This typical pizza from Trapani consists of a dough made from durum wheat semolina topped with tomato, plenty of oregano, anchovies and grated pecorino cheese. Excellent is the pizza Rianata: the variant with the addition of mozzarella. A must-try for your traditional Trapanese snack. The name Rianata derives from the Sicilian dialect in which “oregano” is pronounced “rieno”, the undisputed protagonist of this pizza, which gives it a delicious flavour and an enveloping smell.


4. Pasta with fish ragout

Pasta with fish ragout, such as tuna, swordfish, redfish and eel, is a typical Sicilian dish. Its strong point is, definitely, the use of fresh, high-quality ingredients such as freshly caught fish, garlic, chilli and local cherry tomatoes. This pasta with fish ragout, characterised by a creamy and tasty sauce, is a perfect choice for who want to taste the traditional flavours of Trapani cuisine.


5. Busiate with swordfish or with Trapanese pesto

trapani what to eat
flickr, Ian James


Another typical first course is busiate. A short pasta with a characteristic twisted spiral shape. The dough, made with only water and semolina, is rolled on a knitting needle called “buso”, thus obtaining a fusillo that is narrow and hollow in the centre, excellent for catching the sauce. It is a very old recipe that originated in the ports of Trapani, where the ships of the Genoese stopped. The pasta is served with swordfish or Trapanese pesto. Pesto made with almonds, basil, extra virgin olive oil and tomato. Garlic is an essential ingredient for this condiment and the best is red garlic from Nubia.


6. Local street food

pane cunzato
flickr, Hotel Ravesi


On the streets of Trapani, there is no shortage of street food. Delicacies such as cabbucio, a typical Trapani bread, is perfect for the traditional pane cunzato. It is stuffed with tomatoes, anchovies, cheese, salt and oil. Another street food sandwich you absolutely must try is the pane ca meusa stuffed with spleen and veal lung. Then you cannot miss the iconic arancini or the local fried fish coppu. Finally, panelle, soft chickpea flour fritters typical of Trapani.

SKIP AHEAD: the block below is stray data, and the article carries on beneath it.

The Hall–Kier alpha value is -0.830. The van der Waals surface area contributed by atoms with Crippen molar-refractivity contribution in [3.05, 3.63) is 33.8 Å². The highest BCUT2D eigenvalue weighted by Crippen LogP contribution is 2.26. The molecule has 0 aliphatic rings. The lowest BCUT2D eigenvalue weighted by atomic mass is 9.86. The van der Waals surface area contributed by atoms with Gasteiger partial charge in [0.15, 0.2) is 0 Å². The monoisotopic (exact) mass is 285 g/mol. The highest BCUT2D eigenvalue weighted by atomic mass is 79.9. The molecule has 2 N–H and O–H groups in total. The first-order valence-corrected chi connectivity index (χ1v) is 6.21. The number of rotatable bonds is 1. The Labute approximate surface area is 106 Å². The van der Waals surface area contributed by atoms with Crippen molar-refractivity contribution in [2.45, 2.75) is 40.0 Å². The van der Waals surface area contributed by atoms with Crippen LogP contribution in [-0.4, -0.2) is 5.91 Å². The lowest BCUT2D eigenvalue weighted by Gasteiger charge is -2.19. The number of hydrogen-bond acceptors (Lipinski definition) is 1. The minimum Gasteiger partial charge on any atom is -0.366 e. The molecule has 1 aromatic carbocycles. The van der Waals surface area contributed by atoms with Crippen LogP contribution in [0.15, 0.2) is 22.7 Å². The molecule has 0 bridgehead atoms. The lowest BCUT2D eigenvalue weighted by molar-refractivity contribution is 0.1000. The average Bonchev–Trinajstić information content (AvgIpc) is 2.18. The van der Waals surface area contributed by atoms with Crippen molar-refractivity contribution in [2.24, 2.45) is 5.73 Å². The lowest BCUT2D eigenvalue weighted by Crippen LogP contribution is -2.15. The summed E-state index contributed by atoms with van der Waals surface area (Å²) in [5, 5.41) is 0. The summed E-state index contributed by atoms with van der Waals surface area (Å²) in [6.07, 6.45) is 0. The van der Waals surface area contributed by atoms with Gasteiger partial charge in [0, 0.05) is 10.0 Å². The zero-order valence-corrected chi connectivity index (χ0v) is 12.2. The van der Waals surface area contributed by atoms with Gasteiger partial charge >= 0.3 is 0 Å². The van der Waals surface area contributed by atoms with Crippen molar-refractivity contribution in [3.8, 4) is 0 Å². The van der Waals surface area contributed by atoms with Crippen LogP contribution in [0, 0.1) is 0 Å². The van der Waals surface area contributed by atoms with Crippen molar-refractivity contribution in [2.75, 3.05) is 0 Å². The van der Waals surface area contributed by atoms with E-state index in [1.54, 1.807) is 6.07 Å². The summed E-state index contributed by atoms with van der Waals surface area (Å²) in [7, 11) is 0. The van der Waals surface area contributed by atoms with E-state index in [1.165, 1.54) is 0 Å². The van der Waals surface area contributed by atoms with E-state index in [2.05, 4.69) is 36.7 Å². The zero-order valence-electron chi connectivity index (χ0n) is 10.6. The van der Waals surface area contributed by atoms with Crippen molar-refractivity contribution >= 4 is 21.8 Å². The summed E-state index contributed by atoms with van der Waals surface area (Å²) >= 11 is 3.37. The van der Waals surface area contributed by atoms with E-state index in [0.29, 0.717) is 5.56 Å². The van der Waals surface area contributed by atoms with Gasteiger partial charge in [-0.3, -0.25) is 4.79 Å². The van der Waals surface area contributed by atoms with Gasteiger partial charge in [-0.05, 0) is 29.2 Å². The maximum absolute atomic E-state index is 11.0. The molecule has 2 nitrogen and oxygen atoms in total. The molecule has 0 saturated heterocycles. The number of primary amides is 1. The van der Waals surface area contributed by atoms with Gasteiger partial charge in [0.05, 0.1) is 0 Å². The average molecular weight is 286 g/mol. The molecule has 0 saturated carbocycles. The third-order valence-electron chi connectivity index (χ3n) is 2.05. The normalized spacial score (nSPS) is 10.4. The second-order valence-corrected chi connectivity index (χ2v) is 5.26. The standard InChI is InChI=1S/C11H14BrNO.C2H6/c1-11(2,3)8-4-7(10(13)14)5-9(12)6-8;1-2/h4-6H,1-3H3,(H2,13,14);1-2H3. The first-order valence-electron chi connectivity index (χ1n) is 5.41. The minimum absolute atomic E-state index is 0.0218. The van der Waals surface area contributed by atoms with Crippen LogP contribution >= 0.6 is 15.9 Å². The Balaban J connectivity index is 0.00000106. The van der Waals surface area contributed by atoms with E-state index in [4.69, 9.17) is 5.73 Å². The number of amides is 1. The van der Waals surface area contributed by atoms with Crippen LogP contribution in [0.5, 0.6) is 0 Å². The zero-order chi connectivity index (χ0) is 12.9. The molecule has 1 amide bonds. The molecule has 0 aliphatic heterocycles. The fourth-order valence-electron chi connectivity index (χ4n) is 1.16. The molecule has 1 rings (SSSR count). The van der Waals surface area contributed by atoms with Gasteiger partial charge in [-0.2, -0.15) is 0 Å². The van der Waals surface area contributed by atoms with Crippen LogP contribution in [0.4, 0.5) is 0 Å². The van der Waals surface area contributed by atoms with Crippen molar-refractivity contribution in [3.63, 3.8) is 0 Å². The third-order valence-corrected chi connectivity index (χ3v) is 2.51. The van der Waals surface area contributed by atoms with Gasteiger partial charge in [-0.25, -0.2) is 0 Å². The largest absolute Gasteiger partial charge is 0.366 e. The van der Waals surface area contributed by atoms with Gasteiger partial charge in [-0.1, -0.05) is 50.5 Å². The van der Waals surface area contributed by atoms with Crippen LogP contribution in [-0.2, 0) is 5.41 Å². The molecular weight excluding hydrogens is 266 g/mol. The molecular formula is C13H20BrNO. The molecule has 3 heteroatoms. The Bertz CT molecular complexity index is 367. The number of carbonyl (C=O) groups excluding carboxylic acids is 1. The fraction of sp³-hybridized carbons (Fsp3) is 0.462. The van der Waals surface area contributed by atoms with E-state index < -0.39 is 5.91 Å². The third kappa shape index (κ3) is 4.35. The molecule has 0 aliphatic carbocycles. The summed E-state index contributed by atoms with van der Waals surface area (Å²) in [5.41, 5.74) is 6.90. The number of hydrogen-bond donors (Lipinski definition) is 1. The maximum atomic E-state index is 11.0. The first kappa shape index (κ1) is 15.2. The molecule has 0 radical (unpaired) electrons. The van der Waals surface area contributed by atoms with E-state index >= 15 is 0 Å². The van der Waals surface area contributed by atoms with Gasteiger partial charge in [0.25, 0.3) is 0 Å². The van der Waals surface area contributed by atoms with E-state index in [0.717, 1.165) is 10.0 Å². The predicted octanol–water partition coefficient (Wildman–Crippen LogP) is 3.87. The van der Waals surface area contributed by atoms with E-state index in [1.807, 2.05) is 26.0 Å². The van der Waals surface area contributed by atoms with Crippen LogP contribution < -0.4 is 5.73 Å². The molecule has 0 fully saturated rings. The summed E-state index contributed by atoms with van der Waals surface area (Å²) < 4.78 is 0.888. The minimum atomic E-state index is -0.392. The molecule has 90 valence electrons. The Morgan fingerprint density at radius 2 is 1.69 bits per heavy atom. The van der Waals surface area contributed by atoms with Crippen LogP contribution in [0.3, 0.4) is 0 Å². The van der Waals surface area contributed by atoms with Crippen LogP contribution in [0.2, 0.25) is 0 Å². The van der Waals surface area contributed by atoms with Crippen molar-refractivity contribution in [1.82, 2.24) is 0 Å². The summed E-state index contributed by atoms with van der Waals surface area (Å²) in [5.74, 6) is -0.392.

7. Trapanese rolls

If you are looking for a meaty, tasty and tempting second course, Trapanese rolls are the right choice. A dish from the poor tradition, always present during family lunches, at local diners and restaurants. Slices of pork or veal loin, stuffed with cheese, pine nuts and raisins. Meat rolls with a cheesy interior.


8. Aubergine caponata

Another traditional dish from Trapani is aubergine caponata, a side dish you can’t miss. Made with fried aubergines, celery, capers, onion, olives, tomatoes and a sweet and sour sauce. A simple dish, but rich in flavours, a riot of tastes with a perfect synergy. It originated on peasant tables to replace the original recipe that called for fish, but has now been forgotten.


9. Sea urchins with bread and lemon

If you are looking for a quick but iconic dish from Trapani, here are urchins with bread and lemon. A real delicacy for you. This custom of eating sea urchins comes from the local fishermen. As soon as the urchins are harvested, they are cut in half, sprinkled with lemon juice, and the red part is eaten with bread. An explosion of sweet and salty for the palate; a valuable source of noble proteins and important minerals for your body. If this is accompanied by a local sparkling white wine, the intense and unique flavour of the urchins will give you a unique tasting experience.


10. Castelvetrano black bread

pane nero di castelvetrano
flickr, Francesco Pappalardo